The Child Custody and Parenting Review Conference, or parenting conference, is yet another dispute resolution tool in the family court’s arsenal. The objective of the parenting conference is to assist the Court in determining what custody arrangement is in the best interests of the child.
The conference is not confidential because the family law judge can address any matters raised during the process. You’ll be pleased to learn, though, that no attorneys attend the conference. This not only levels the playing field when one party has an attorney and the other does not, it keeps the focus on the child where it belongs.
First of all, either party may request that a parenting conference be scheduled with a court-appointed provider by filing a written Motion for Parenting Conference. When the Court grants the motion request and orders the conference, you can expect these concerns to be addressed:
1. Where the child will reside.
2. How much time each parent will spend with the child.
3. How important decisions will be made for the child.
4. How day-to-day decisions regarding the child will be made.
When the Court orders a parenting conference it refers the case to Conciliation Services which facilitates the conference. The entire evaluation process, from the Court’s referral to the conciliator’s final report, can take two months or longer, so try to be patient.
In preparation for the parenting conference, both parties typically complete an intake evaluation. Unless there are domestic violence concerns or an order of protection that is in place, the conciliator will meet with the parents together.
Recommendations from the Conciliator.
The purpose of the parenting conference is to arrive at a custody plan for the child that is in his or her best interests. When the parents are able to come to an agreement on some, or even all, of their child custody and parenting time issues, then the conciliator may (or may not) choose to recommend their agreement to the Court.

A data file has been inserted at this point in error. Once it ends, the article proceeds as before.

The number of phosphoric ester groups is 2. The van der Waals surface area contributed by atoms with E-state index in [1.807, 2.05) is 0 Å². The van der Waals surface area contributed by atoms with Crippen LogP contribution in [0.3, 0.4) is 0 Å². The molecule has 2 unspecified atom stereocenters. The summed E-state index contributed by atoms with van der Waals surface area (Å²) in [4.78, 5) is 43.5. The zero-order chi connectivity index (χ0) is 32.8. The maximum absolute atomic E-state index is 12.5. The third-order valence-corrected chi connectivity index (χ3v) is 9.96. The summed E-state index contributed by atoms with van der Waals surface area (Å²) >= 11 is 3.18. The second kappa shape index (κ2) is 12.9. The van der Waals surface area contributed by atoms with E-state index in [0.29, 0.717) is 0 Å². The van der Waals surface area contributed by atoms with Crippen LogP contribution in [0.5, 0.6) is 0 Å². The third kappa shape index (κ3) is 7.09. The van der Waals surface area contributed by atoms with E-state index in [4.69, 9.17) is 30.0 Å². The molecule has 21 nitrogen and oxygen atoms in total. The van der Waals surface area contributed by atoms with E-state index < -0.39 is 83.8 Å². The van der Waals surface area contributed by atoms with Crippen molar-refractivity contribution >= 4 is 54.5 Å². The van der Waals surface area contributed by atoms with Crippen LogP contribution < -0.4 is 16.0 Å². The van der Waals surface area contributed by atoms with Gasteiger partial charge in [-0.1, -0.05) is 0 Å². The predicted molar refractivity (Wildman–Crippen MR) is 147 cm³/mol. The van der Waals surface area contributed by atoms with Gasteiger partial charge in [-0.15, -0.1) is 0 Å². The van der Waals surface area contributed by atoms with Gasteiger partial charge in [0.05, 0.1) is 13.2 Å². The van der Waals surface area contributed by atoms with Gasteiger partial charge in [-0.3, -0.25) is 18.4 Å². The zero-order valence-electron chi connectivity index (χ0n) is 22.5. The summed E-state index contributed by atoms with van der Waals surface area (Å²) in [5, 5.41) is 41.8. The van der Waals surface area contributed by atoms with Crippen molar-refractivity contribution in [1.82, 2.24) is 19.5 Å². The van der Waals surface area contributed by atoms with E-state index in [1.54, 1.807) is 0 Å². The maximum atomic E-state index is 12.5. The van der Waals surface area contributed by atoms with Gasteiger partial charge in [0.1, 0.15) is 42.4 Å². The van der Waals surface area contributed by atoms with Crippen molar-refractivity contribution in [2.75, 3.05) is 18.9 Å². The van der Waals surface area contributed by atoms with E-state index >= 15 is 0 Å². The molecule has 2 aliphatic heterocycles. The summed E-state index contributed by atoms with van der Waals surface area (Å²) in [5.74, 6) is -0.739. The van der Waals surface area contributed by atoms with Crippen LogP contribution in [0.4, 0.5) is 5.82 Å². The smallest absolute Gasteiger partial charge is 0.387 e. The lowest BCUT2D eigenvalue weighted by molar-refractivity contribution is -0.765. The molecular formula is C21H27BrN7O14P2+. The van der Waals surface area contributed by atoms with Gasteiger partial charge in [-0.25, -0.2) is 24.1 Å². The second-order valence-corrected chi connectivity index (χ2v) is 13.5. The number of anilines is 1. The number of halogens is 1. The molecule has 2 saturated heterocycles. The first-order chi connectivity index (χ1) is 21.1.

The conciliator’s report includes important custody information and recommendations, including the following:
1. Referral details that led to the evaluation through Conciliation Services.
2. Background information about the child and the family.
3. All areas of agreement that exist between the parties on child custody and parenting time.
4. All disputed issues that remain between the parties regarding child custody and parenting time.
5. Concerns from either parent regarding custody and visitation.
6. The conciliator’s assessments and impressions regarding child custody.
7. The conciliator’s conclusions and recommendations for the Court.
Once the report has been submitted to the Court and to both parties, a review hearing is usually scheduled.
If a parenting conference is likely to be a part of your Arizona DIY divorce, then set aside some time to read our articles on this very topic. You may want to start with The Role of the Parenting Conference in Settling Child Custody Issues.